Fixing Google Chrome Pinned Tabs on MacOS

On MacOS (previously OSX) pinned tabs do not open back up when you close the last Chrome window without closing Chrome completely. Closing the last window doesn't typically close an application. This is “by design”.

You'll notice that if you click the red X to close the last Chrome window, Chrome itself stays open (there's a black dot under it's icon in the dock). If you click on that icon, Chrome will open a new window. Because it's not opening Chrome for the first time, it doesn't launch your pinned tabs like you might expect.

Solution 1: Use command-q to Close

The easiest solution is to get in the habit of pressing `command-q` to quit applications. This closes that last window and completely closes the application. If you have multiple windows open, it will close those as well.

Solution 2: Use the --pinned-tab-count Command Line Option

Note: This worked for me, for a while, but it really shouldn't have. When you put an app in the dock, it doesn't seem to save the command line options. I don't know why mine seemed to work at first. The solution above is really the only thing that works for me.

This option is a bit harder to setup but it's worth it.

Create an alias to the Chrome app with the –pinned-tab-count command line option. You'll only need this once, to launch Chrome manually with the command line option, then we'll set it to stay in the dock. Here's a quick overview of the steps involved.

  1. Settings, On Startup, Open the New Tab Page or Continue where you left off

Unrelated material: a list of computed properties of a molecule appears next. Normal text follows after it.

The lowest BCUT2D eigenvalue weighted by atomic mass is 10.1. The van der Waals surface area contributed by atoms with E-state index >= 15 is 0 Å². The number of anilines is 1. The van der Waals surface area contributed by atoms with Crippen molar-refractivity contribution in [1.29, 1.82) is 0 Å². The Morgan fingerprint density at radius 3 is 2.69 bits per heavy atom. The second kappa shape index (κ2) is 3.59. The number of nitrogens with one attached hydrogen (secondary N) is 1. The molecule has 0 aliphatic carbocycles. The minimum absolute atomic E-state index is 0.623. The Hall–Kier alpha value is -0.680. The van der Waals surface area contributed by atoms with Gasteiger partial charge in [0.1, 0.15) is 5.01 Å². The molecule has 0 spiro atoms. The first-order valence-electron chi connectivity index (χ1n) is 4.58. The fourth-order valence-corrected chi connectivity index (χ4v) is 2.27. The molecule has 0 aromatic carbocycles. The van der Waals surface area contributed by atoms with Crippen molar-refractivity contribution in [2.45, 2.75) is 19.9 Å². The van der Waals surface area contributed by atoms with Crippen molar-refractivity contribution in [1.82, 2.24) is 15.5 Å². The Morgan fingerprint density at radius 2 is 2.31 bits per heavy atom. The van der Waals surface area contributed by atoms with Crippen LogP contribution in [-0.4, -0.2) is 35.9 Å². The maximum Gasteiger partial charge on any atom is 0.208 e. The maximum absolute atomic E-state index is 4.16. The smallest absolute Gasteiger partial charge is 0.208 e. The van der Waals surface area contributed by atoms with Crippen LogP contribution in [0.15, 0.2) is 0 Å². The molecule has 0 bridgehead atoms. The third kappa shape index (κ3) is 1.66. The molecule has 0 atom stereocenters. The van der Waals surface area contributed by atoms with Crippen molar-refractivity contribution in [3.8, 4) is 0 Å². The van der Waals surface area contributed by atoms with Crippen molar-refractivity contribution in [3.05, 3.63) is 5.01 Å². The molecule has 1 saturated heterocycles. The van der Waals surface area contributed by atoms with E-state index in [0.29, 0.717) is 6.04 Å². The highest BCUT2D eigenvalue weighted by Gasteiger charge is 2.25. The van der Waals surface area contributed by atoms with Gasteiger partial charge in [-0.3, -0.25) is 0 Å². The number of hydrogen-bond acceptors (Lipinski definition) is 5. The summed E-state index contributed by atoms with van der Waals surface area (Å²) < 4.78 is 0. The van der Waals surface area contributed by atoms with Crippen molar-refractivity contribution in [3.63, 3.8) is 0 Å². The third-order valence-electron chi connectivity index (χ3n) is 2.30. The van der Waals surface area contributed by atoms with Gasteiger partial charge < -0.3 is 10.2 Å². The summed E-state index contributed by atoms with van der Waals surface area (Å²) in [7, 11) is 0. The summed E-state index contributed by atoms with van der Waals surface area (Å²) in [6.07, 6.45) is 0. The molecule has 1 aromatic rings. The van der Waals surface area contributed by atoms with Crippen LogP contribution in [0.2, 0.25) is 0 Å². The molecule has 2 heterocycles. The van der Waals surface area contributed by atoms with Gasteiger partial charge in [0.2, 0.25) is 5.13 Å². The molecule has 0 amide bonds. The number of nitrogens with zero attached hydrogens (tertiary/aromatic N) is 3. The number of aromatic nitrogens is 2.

2. Remove “Keep in Dock” for Chrome
  3. Quit Chrome completely
  4. Create a Chrome alias
  5. Start Chrome with the –pinned-tab-count option
  6. Mark Chrome as “Keep in Dock”

Here's the command that creates the Chrome alias. You'll need. Enter this in a terminal window.

  alias chrome="/Applications/Google\\ \\\\ \\Chrome"

If you want the chrome command to be available to you permanently, add that alias line to your ~/.bash_profile file. That will setup the alias every time you open a new terminal window after that.

Now that you have the alias, start Chrome with the command line argument.

  chrome --pinned-tab-count

Now the you have Chrome open with the option, lets set it to stay in the dock. Right click on the Chrome icon in the Dock and select Options then Keep in Dock. Now your dock icon has the –pinned-tab-count command line option built in.

Close the last Chrome window with the red X and then click on the Chrome icon in the dock. You're pinned tabs should open back up.

Note that the option is supposed to be something like –pinned-tab-count=2 but I found that this workaround works without specifying the number or tabs.

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mac/fixing_google_chrome_pinned_tabs_on_macos.txt · Last modified: 2020/06/01 22:53 (external edit)